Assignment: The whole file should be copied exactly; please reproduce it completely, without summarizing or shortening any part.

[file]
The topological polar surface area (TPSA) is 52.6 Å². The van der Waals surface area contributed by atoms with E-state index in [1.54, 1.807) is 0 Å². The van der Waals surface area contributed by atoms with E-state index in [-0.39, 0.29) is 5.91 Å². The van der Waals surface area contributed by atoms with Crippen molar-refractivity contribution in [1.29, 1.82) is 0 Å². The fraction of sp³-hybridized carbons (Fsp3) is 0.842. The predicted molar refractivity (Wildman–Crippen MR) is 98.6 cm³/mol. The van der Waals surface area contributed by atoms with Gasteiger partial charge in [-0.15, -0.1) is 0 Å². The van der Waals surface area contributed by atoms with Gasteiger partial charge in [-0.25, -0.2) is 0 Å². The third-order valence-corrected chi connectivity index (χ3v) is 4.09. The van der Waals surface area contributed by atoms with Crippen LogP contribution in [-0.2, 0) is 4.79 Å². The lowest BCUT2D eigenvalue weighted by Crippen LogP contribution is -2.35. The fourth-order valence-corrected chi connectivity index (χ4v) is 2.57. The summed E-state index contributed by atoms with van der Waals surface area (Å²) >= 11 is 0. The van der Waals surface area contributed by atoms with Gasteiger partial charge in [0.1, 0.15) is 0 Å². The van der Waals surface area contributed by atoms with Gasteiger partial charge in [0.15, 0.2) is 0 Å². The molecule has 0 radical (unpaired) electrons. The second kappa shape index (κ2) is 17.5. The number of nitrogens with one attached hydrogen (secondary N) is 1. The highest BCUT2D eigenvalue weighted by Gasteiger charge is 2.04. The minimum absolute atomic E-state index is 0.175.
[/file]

The topological polar surface area (TPSA) is 52.6 Å². The van der Waals surface area contributed by atoms with E-state index in [1.54, 1.807) is 0 Å². The van der Waals surface area contributed by atoms with E-state index in [-0.39, 0.29) is 5.91 Å². The van der Waals surface area contributed by atoms with Crippen molar-refractivity contribution in [1.29, 1.82) is 0 Å². The fraction of sp³-hybridized carbons (Fsp3) is 0.842. The predicted molar refractivity (Wildman–Crippen MR) is 98.6 cm³/mol. The van der Waals surface area contributed by atoms with Gasteiger partial charge in [-0.15, -0.1) is 0 Å². The van der Waals surface area contributed by atoms with Gasteiger partial charge in [-0.25, -0.2) is 0 Å². The third-order valence-corrected chi connectivity index (χ3v) is 4.09. The van der Waals surface area contributed by atoms with Crippen LogP contribution in [-0.2, 0) is 4.79 Å². The lowest BCUT2D eigenvalue weighted by Crippen LogP contribution is -2.35. The fourth-order valence-corrected chi connectivity index (χ4v) is 2.57. The summed E-state index contributed by atoms with van der Waals surface area (Å²) >= 11 is 0. The van der Waals surface area contributed by atoms with Gasteiger partial charge in [0.1, 0.15) is 0 Å². The van der Waals surface area contributed by atoms with Gasteiger partial charge in [0.15, 0.2) is 0 Å². The molecule has 0 radical (unpaired) electrons. The second kappa shape index (κ2) is 17.5. The number of nitrogens with one attached hydrogen (secondary N) is 1. The highest BCUT2D eigenvalue weighted by Gasteiger charge is 2.04. The minimum absolute atomic E-state index is 0.175.